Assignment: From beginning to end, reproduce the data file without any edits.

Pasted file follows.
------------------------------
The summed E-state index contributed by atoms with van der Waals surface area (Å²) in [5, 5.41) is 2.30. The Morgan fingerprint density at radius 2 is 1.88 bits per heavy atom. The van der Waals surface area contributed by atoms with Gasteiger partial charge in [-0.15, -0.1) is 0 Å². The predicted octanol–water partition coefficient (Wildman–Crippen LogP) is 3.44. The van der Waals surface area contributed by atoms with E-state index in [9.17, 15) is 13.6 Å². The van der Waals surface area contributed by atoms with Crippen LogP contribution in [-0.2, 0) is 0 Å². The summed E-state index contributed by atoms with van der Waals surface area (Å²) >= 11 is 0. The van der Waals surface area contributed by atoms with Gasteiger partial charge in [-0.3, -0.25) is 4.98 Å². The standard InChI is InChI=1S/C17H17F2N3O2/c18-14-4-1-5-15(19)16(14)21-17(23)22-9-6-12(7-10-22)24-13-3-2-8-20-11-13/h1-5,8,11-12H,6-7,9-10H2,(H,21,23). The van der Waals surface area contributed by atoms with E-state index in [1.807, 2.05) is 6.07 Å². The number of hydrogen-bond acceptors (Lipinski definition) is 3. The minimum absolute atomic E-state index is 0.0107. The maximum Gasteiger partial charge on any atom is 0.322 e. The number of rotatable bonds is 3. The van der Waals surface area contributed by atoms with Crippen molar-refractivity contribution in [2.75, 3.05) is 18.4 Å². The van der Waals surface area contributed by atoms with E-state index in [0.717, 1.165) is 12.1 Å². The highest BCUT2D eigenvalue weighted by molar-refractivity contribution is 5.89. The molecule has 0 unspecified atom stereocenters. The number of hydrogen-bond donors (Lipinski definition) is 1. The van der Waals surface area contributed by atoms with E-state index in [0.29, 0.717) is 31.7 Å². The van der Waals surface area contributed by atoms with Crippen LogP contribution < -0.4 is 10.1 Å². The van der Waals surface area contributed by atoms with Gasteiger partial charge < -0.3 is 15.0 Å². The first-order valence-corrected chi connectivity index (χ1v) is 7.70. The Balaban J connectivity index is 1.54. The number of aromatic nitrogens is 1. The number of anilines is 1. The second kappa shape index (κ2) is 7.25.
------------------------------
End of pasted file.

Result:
The summed E-state index contributed by atoms with van der Waals surface area (Å²) in [5, 5.41) is 2.30. The Morgan fingerprint density at radius 2 is 1.88 bits per heavy atom. The van der Waals surface area contributed by atoms with Gasteiger partial charge in [-0.15, -0.1) is 0 Å². The predicted octanol–water partition coefficient (Wildman–Crippen LogP) is 3.44. The van der Waals surface area contributed by atoms with E-state index in [9.17, 15) is 13.6 Å². The van der Waals surface area contributed by atoms with Crippen LogP contribution in [-0.2, 0) is 0 Å². The summed E-state index contributed by atoms with van der Waals surface area (Å²) >= 11 is 0. The van der Waals surface area contributed by atoms with Gasteiger partial charge in [-0.3, -0.25) is 4.98 Å². The standard InChI is InChI=1S/C17H17F2N3O2/c18-14-4-1-5-15(19)16(14)21-17(23)22-9-6-12(7-10-22)24-13-3-2-8-20-11-13/h1-5,8,11-12H,6-7,9-10H2,(H,21,23). The van der Waals surface area contributed by atoms with E-state index in [1.807, 2.05) is 6.07 Å². The number of hydrogen-bond acceptors (Lipinski definition) is 3. The minimum absolute atomic E-state index is 0.0107. The maximum Gasteiger partial charge on any atom is 0.322 e. The number of rotatable bonds is 3. The van der Waals surface area contributed by atoms with Crippen molar-refractivity contribution in [2.75, 3.05) is 18.4 Å². The van der Waals surface area contributed by atoms with E-state index in [0.717, 1.165) is 12.1 Å². The highest BCUT2D eigenvalue weighted by molar-refractivity contribution is 5.89. The molecule has 0 unspecified atom stereocenters. The number of hydrogen-bond donors (Lipinski definition) is 1. The van der Waals surface area contributed by atoms with E-state index in [0.29, 0.717) is 31.7 Å². The van der Waals surface area contributed by atoms with Crippen LogP contribution < -0.4 is 10.1 Å². The van der Waals surface area contributed by atoms with Gasteiger partial charge < -0.3 is 15.0 Å². The first-order valence-corrected chi connectivity index (χ1v) is 7.70. The Balaban J connectivity index is 1.54. The number of aromatic nitrogens is 1. The number of anilines is 1. The second kappa shape index (κ2) is 7.25.